And the Oscar goes to… Life of Pi. Though the Visual Effects category would seem to be a blockbuster's best bet at Oscar gold, the Academy tends to favor the artiest film in the mix, with recent examples including 2011 winner Hugo (which beat Harry Potter and Transformers) and 2008 winner The Curious Case of Benjamin Button (which beat The Dark Knight and Iron Man). This year, that means Life of Pi over The Avengers and Prometheus — and not unjustly, given the incredibly well-realized tiger at the center of its story.
          Costume Design
          Anna Karenina
          Les Miserables
          Mirror Mirror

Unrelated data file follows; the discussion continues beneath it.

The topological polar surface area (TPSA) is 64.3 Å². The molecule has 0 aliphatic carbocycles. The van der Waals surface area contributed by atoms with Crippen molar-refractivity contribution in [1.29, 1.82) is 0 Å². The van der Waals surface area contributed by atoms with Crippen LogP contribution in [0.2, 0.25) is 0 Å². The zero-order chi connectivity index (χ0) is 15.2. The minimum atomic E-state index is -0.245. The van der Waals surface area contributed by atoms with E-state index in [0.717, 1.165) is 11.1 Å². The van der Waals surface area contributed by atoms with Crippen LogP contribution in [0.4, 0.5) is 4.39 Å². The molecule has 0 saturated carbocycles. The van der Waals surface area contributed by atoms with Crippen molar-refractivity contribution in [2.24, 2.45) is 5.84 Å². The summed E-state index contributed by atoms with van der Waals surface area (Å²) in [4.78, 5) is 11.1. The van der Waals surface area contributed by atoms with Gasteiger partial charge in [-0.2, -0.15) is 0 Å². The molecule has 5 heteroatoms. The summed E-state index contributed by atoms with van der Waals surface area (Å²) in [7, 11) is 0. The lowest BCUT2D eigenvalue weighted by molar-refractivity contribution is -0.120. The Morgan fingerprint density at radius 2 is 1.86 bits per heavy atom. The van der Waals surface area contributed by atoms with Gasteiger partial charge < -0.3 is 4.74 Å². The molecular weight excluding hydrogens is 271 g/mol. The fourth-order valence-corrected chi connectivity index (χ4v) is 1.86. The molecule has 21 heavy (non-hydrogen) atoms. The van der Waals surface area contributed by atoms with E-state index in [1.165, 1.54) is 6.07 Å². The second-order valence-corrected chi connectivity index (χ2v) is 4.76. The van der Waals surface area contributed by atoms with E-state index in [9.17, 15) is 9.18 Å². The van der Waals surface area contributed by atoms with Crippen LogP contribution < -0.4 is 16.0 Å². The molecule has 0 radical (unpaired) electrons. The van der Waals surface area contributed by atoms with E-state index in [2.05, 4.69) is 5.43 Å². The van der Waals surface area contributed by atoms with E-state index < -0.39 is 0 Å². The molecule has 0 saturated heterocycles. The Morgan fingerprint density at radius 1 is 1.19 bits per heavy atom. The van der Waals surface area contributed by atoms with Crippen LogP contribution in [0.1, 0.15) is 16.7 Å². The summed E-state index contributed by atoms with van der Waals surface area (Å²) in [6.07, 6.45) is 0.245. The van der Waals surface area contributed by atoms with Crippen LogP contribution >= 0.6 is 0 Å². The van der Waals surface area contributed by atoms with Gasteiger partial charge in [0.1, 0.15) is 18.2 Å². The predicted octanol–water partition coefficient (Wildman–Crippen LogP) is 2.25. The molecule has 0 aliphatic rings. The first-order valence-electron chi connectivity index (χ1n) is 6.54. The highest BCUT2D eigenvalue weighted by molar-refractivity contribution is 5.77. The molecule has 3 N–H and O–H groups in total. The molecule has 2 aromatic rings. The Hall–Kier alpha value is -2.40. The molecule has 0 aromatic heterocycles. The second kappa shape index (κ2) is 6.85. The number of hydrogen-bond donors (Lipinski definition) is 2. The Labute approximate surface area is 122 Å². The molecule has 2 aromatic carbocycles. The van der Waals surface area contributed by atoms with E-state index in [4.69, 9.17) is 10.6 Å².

Snow White and the Huntsman
          And the Oscar goes to… Anna Karenina. Now as ever, this award should just be renamed "Best Period Costumes." This year, that means the race is between Anna Karenina and Les Miserables, with Anna Karenina's lavish dresses the likelier bet. 
          Makeup And Hairstyling
          The Hobbit: An Unexpected Journey
          Les Miserables 
          And the Oscar goes to… The Hobbit: An Unexpected Journey. If Les Miserables gets a lot of love from the Academy on Oscar night, this could go its way — but the elaborate makeup required for The Hobbit's many non-human creatures should clinch The Hobbit its only trophy of the evening.
          Sound Editing
          Django Unchained
          Life of Pi
          Zero Dark Thirty